That’s how we got started, and we actually started working on this question before the mortgage crisis. So, the very first project we got started on, we eventually got data from [the credit reporting company] Equifax Inc., and we were probably one of the first to get credit bureau data at the individual level for research purposes. But, obviously, then the recession [of 2007–2009] happened, and it became obvious to us very quickly that this was not just an interesting question from an individual household perspective, but actually had very important macroeconomic consequences, too. And so, we quickly switched gears to focus more on the macro consequences of this behavior at the household level. And we ended up just working together since then.
The role of household indebtedness in the most recent U.S. economic recession
Boushey: Can you walk us through that research, about how debt and increased leverage made the most recent economic downturn so potent? And what in your view was the leading cause?
Mian: There’s a lot one can possibly say there, but let me try to summarize it by saying that traditionally the way economists by and large have thought about credit, and especially credit to households, is in a way that makes it a sideshow rather than something interesting by itself as a causal factor in determining macro dynamics such as aggregate demand or Gross Domestic Product. And what we discovered early on was that movements in household credit were, by themselves, potentially responsible for moving the aggregate variables such as consumption and employment. And the immediate question that raises is, why would that be the case? So, one has to then depart from the traditional framework in a sense to really make room for household credit to have an impact and a direct impact on the macroeconomic aggregates.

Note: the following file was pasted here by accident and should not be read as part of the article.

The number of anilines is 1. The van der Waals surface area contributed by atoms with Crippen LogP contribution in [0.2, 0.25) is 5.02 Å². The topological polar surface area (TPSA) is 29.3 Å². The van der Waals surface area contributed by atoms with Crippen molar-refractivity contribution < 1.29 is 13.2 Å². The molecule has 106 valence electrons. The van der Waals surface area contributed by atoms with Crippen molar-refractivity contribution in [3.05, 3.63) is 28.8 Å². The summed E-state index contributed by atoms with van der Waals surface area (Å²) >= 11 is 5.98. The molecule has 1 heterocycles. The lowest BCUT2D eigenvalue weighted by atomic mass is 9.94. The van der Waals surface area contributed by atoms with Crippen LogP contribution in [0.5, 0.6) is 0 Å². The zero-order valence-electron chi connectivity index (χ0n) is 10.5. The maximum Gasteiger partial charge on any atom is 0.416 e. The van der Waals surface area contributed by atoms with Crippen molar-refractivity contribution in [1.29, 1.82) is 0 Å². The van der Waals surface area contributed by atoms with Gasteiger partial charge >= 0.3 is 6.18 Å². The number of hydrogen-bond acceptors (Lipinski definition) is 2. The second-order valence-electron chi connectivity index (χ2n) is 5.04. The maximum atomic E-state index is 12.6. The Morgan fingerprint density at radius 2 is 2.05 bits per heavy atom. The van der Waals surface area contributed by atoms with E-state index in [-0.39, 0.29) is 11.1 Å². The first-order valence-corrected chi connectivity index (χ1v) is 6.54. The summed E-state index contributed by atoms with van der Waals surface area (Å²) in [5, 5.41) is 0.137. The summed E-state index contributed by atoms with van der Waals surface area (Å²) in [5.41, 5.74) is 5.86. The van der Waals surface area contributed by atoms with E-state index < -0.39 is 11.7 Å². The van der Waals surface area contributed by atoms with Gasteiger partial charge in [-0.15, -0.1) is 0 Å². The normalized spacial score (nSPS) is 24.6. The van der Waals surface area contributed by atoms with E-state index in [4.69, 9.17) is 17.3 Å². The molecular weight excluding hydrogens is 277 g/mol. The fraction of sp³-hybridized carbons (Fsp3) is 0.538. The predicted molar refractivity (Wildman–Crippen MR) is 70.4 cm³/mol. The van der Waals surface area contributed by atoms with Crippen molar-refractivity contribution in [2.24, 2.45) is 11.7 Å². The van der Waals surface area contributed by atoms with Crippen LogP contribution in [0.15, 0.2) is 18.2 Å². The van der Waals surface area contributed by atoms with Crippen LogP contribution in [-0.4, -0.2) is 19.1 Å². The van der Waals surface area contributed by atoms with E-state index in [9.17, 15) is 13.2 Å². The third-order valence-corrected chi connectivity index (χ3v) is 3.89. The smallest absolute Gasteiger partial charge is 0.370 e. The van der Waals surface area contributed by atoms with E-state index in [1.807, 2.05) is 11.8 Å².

Now, that opens up a whole series of questions, which we have tried to address in our research. The first one is why people borrow in the first place, which goes back to the motivation of the first project that I described to you. Again, the traditional story is that people borrow because they expect higher income in the future, and they want to support consumption, so borrowing when you’re younger and expect greater income tomorrow is rational, makes sense, and we should all do that. At least that’s the standard story.
But we also know that people can borrow for other reasons. There is behavioral work that suggests households could be myopic at times, and they just borrow today because they feel that consumption today is a lot more attractive than it should be from a longer-run perspective. So, there could be behavioral reasons for people to over-borrow. And there could be other, more subtle reasons, for people to over-borrow.